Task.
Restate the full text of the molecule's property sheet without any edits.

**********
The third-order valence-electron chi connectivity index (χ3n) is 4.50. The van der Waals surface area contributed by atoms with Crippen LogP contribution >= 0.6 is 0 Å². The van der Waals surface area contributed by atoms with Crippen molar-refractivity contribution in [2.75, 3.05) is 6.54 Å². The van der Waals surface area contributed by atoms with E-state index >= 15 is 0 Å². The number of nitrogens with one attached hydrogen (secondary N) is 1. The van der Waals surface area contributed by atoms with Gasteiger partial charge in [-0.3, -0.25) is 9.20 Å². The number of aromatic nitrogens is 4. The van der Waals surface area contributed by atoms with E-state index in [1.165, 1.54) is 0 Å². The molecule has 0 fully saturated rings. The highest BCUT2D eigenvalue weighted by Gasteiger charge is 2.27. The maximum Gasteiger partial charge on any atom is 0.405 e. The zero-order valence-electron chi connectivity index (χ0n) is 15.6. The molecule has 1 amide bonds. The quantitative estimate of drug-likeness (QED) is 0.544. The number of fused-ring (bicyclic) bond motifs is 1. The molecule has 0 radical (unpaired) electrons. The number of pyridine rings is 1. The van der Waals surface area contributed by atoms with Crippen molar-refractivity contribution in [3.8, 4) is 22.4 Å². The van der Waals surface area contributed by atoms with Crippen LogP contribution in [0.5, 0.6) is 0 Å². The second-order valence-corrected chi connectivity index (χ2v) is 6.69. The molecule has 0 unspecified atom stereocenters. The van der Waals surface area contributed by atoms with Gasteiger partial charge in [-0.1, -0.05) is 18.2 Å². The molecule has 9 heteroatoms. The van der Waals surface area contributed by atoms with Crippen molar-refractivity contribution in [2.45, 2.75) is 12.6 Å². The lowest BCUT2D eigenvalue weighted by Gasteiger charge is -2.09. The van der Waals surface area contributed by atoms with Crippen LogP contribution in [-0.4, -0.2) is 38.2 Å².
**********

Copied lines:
The third-order valence-electron chi connectivity index (χ3n) is 4.50. The van der Waals surface area contributed by atoms with Crippen LogP contribution >= 0.6 is 0 Å². The van der Waals surface area contributed by atoms with Crippen molar-refractivity contribution in [2.75, 3.05) is 6.54 Å². The van der Waals surface area contributed by atoms with E-state index >= 15 is 0 Å². The number of nitrogens with one attached hydrogen (secondary N) is 1. The van der Waals surface area contributed by atoms with Gasteiger partial charge in [-0.3, -0.25) is 9.20 Å². The number of aromatic nitrogens is 4. The van der Waals surface area contributed by atoms with E-state index in [1.165, 1.54) is 0 Å². The molecule has 0 fully saturated rings. The highest BCUT2D eigenvalue weighted by Gasteiger charge is 2.27. The maximum Gasteiger partial charge on any atom is 0.405 e. The zero-order valence-electron chi connectivity index (χ0n) is 15.6. The molecule has 1 amide bonds. The quantitative estimate of drug-likeness (QED) is 0.544. The number of fused-ring (bicyclic) bond motifs is 1. The molecule has 0 radical (unpaired) electrons. The number of pyridine rings is 1. The van der Waals surface area contributed by atoms with Crippen molar-refractivity contribution in [3.8, 4) is 22.4 Å². The van der Waals surface area contributed by atoms with Crippen LogP contribution in [0.5, 0.6) is 0 Å². The second-order valence-corrected chi connectivity index (χ2v) is 6.69. The molecule has 0 unspecified atom stereocenters. The van der Waals surface area contributed by atoms with Gasteiger partial charge in [-0.1, -0.05) is 18.2 Å². The molecule has 9 heteroatoms. The van der Waals surface area contributed by atoms with Crippen molar-refractivity contribution in [2.45, 2.75) is 12.6 Å². The lowest BCUT2D eigenvalue weighted by Gasteiger charge is -2.09. The van der Waals surface area contributed by atoms with Crippen LogP contribution in [-0.4, -0.2) is 38.2 Å².